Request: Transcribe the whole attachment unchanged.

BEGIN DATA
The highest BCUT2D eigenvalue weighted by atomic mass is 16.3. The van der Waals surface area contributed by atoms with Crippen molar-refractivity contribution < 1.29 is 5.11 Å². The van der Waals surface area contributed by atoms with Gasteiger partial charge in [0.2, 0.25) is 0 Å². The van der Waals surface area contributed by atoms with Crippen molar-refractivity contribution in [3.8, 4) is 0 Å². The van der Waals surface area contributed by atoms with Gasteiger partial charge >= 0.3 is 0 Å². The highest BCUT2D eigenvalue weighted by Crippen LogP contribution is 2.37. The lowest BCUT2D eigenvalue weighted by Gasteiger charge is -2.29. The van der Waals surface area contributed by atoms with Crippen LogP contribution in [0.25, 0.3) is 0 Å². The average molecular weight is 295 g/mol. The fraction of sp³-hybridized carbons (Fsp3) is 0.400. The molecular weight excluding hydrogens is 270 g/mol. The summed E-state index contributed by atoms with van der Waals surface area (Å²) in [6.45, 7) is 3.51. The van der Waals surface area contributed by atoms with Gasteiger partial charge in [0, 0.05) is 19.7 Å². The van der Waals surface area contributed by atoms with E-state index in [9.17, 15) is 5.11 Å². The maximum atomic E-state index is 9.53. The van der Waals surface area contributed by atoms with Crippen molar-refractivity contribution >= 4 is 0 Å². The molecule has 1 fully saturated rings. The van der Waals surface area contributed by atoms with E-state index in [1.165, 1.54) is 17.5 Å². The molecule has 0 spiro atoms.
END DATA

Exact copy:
The highest BCUT2D eigenvalue weighted by atomic mass is 16.3. The van der Waals surface area contributed by atoms with Crippen molar-refractivity contribution < 1.29 is 5.11 Å². The van der Waals surface area contributed by atoms with Gasteiger partial charge in [0.2, 0.25) is 0 Å². The van der Waals surface area contributed by atoms with Crippen molar-refractivity contribution in [3.8, 4) is 0 Å². The van der Waals surface area contributed by atoms with Gasteiger partial charge >= 0.3 is 0 Å². The highest BCUT2D eigenvalue weighted by Crippen LogP contribution is 2.37. The lowest BCUT2D eigenvalue weighted by Gasteiger charge is -2.29. The van der Waals surface area contributed by atoms with Crippen LogP contribution in [0.25, 0.3) is 0 Å². The average molecular weight is 295 g/mol. The fraction of sp³-hybridized carbons (Fsp3) is 0.400. The molecular weight excluding hydrogens is 270 g/mol. The summed E-state index contributed by atoms with van der Waals surface area (Å²) in [6.45, 7) is 3.51. The van der Waals surface area contributed by atoms with Gasteiger partial charge in [0, 0.05) is 19.7 Å². The van der Waals surface area contributed by atoms with E-state index in [9.17, 15) is 5.11 Å². The maximum atomic E-state index is 9.53. The van der Waals surface area contributed by atoms with Crippen molar-refractivity contribution >= 4 is 0 Å². The molecule has 1 fully saturated rings. The van der Waals surface area contributed by atoms with E-state index in [1.165, 1.54) is 17.5 Å². The molecule has 0 spiro atoms.